IT DIDN’T TAKE US LONG to realize why Santa Fe is dubbed, The City Different. For starters, it is an old city — older than the USA itself. And, at 7,000 feet, the nation’s highest state capital. Here, the history of the American West thrives alongside contemporary sophistication. Then there’s the jaw-dropping, 360-degree, mountain views. With more than 300 days of glorious sunshine per year, the fabulous high desert climate includes warm days, cool evenings and dry air. The blend of three cultures — Native American, Hispanic and Anglo — shapes the gentle rhythms of everyday life. Dedicated to safeguarding its rich heritage, a building code restricts structures to three stories, preserving the traditional ‘long and low’ architectural signature. Its population sits comfortably at 85,000. Here are just some of Santa Fe’s many charms…
The Historic Heart
Exploring this district on foot is surprisingly easy. Strolling through the quaint, meandering streets of the downtown’s landmark Santa Fe Plaza, we discovered a mecca for art, food, history and New Mexican culture. We marvelled at the sun-baked adobe architecture, the 400-year old Palace of Governors, the Cathedral Basilica of St. Francis and the historic La Fonda hotel. Even without chain stores, the downtown retail scene is thriving. The area is chock-full of trendy boutiques selling handwoven textiles, Navajo rugs, Acoma Pueblo pottery and armloads of silver jewellery, inlaid with turquoise and coral. Shiprock Santa Fe showcases the finest Southwestern and Native American Art, both new and vintage. Being on the second floor of a building on the plaza, it also feels a bit hidden and secret.
Probably the first thing visitors realize – this is an art town. Contemporary, traditional, folk, Native American artifacts, and fine crafts all thrive here in abundance. With over 200 easily accessible galleries, the city rivals the world art centres such as Paris and New York.
- Museum Hill: This is home to a quartet of outstanding museums. The Museum of Indian Arts and Culture has a 70,000-piece collection with examples that range from ancestral artifacts to contemporary Native arts. The Museum of International Folk Art, a family favourite, is packed with delightfully quirky traditional art. The Museum of Spanish Colonial Art offers a glimpse into daily life in colonial Santa Fe.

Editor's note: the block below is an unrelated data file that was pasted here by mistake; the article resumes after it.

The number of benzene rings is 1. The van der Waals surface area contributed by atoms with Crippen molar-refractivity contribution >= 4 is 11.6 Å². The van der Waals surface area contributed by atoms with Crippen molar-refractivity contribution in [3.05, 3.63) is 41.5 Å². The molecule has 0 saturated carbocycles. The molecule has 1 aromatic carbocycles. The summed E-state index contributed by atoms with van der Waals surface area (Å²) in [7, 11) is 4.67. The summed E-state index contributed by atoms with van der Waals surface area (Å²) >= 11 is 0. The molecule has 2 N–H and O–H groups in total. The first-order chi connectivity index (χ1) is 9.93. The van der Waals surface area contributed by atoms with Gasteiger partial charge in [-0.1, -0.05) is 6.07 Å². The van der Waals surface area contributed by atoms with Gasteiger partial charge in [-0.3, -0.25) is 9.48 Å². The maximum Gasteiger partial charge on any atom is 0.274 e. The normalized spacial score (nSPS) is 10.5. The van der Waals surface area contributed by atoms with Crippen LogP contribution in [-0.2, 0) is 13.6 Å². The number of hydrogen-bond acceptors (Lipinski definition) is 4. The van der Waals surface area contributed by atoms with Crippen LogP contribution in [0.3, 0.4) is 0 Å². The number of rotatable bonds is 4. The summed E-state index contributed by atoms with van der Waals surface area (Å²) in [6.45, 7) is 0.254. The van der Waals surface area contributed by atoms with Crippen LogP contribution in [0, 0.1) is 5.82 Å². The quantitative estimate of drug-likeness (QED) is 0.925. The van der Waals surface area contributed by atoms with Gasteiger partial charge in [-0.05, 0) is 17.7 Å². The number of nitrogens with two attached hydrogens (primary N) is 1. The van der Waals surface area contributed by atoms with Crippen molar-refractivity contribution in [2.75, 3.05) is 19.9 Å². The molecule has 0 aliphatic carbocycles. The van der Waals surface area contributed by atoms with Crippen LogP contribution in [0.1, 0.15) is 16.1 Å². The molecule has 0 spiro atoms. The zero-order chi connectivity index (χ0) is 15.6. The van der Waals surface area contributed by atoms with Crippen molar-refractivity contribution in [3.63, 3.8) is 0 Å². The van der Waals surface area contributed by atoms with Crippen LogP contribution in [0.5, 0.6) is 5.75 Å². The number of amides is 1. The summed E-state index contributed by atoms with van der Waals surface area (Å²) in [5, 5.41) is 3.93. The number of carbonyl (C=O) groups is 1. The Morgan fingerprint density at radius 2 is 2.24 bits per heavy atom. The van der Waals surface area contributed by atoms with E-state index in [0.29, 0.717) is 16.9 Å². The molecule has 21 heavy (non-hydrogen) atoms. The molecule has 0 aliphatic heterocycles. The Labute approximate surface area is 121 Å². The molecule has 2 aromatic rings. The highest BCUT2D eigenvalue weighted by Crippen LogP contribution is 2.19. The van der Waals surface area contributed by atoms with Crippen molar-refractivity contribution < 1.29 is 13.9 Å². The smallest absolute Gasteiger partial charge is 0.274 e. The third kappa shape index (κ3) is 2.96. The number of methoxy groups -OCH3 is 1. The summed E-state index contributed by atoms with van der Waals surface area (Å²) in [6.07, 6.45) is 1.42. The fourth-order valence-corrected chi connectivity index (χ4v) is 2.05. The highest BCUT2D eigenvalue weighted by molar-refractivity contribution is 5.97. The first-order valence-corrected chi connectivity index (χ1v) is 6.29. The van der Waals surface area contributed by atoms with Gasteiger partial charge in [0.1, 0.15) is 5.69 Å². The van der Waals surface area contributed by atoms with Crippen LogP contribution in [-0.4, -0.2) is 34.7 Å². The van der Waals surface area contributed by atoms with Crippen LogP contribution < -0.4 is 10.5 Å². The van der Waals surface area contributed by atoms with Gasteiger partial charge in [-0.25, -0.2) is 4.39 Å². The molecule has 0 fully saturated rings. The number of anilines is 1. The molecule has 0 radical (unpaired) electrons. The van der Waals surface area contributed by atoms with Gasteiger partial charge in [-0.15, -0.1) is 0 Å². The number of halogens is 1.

- Georgia O’Keeffe Museum: Here you will find the world’s most extensive and comprehensive collection of the artist’s work and explore her legacy in American Modernism. (I could have spent an entire afternoon in the intimate galleries of the rambling 20th century adobe building.)
- The Capital Building: You can wander – unescorted – through empty halls and legislative chambers to enjoy the display of nearly 600 works by local artists. Colourful Canyon Road: Lined with chestnut trees, this winding thoroughfare is home to the highest concentration of galleries in the country. Centuries-old adobe dwellings, which now house galleries, share the community with families who have lived here for generations.
Hoop dancer, Santa Fe Indian Market
One thousand folk artists from 100 countries will gather for the International Folk Art Market in July 2020, while August will mark the 99th-annual Indian Market – the largest and most prestigious juried Native art show in the world. The Contemporary Hispanic Market, held this year July 25-26, provides an opportunity to shop for exquisite original artwork in a variety of mediums. And then there’s the Saturday Farmer’s Market. One of the oldest, most prestigious and most successful in the country, this is a locavore’s paradise.
Meow Wolf – once a bowling alley in an industrial part of town and reinvented as a massive art and entertainment collective – will amuse the whole family all day. You have to see it to believe it.
Hiking Sun Mountain
The Great Outdoors
Whether you’re a Google Trekker, a mountain biker, an anything-goes adventure seeker or simply a lover of the outdoors, the city, surrounded by 1.5 million acres of unspoiled national forest is a great jumping-off point for exploring the area’s mountainous terrains, and stark desert landscape.
Food Glorious Food
In addition to a red-hot art scene, visitors discover Santa Fe has a fiery cuisine.
The best way to learn about the culinary traditions and secrets of Northern New Mexico is to book a demo at the Santa Fe School of Cooking. For any foodie, this deserves top spot on a to-do list.
When the Spanish arrived here in the 16th century, they changed the way New Mexicans cooked, so we signed up for a three-hour, Authentic Spanish Tapas class.
We watched, asked questions, and took notes while the engaging chef prepared six dishes, including shrimp with almond and pine nut sauce and grilled beef with sea salt caramel. Then came the best part – tasting. The school also serves up a gourmet food shop and hosts an online market specializing in the best foods of the American southwest.
Santa Fe School of Cooking
The Shed: A must for visitors, The Shed has been owned and operated by one family since 1953, in the same 1692 atmospheric adobe. Its iconic New Mexican recipes that ‘have never wavered’ have earned a James Beard Award. Be sure to try the green chili stew.
Cowgirl BBQ: The local go-to for new-fashioned BBQ classics such as brisket and ribs, burgers, steak and a variety of eclectic menu items. Guests can also enjoy creative cocktails and craft brews.
Written by Anna Hobbs for Cruise & Travel Lifestyles (Winter/Spring 2020).